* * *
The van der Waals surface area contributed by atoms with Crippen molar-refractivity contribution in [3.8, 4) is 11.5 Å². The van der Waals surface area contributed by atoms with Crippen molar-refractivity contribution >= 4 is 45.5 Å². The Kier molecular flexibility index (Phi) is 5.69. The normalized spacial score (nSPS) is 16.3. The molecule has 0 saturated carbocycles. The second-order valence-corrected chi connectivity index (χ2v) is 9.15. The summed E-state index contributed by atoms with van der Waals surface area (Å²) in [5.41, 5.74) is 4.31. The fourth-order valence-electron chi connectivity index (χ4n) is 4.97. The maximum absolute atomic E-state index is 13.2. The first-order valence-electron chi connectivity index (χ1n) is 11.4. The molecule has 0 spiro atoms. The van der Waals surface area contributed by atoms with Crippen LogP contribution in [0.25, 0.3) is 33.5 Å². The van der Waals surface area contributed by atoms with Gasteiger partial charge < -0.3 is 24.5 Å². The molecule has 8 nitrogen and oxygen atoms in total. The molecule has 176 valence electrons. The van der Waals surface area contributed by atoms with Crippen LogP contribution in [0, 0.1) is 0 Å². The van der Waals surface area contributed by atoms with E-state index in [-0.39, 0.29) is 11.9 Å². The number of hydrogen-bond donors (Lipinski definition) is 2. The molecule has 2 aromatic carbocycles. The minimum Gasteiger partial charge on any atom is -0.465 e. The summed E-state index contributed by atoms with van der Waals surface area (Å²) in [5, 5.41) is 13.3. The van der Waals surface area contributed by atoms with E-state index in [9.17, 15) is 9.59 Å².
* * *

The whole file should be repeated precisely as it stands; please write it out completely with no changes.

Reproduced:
The van der Waals surface area contributed by atoms with Crippen molar-refractivity contribution in [3.8, 4) is 11.5 Å². The van der Waals surface area contributed by atoms with Crippen molar-refractivity contribution >= 4 is 45.5 Å². The Kier molecular flexibility index (Phi) is 5.69. The normalized spacial score (nSPS) is 16.3. The molecule has 0 saturated carbocycles. The second-order valence-corrected chi connectivity index (χ2v) is 9.15. The summed E-state index contributed by atoms with van der Waals surface area (Å²) in [5.41, 5.74) is 4.31. The fourth-order valence-electron chi connectivity index (χ4n) is 4.97. The maximum absolute atomic E-state index is 13.2. The first-order valence-electron chi connectivity index (χ1n) is 11.4. The molecule has 0 spiro atoms. The van der Waals surface area contributed by atoms with Crippen LogP contribution in [0.25, 0.3) is 33.5 Å². The van der Waals surface area contributed by atoms with Gasteiger partial charge < -0.3 is 24.5 Å². The molecule has 8 nitrogen and oxygen atoms in total. The molecule has 176 valence electrons. The van der Waals surface area contributed by atoms with Crippen LogP contribution in [0, 0.1) is 0 Å². The van der Waals surface area contributed by atoms with E-state index in [-0.39, 0.29) is 11.9 Å². The number of hydrogen-bond donors (Lipinski definition) is 2. The molecule has 2 aromatic carbocycles. The minimum Gasteiger partial charge on any atom is -0.465 e. The summed E-state index contributed by atoms with van der Waals surface area (Å²) in [5, 5.41) is 13.3. The van der Waals surface area contributed by atoms with E-state index in [9.17, 15) is 9.59 Å².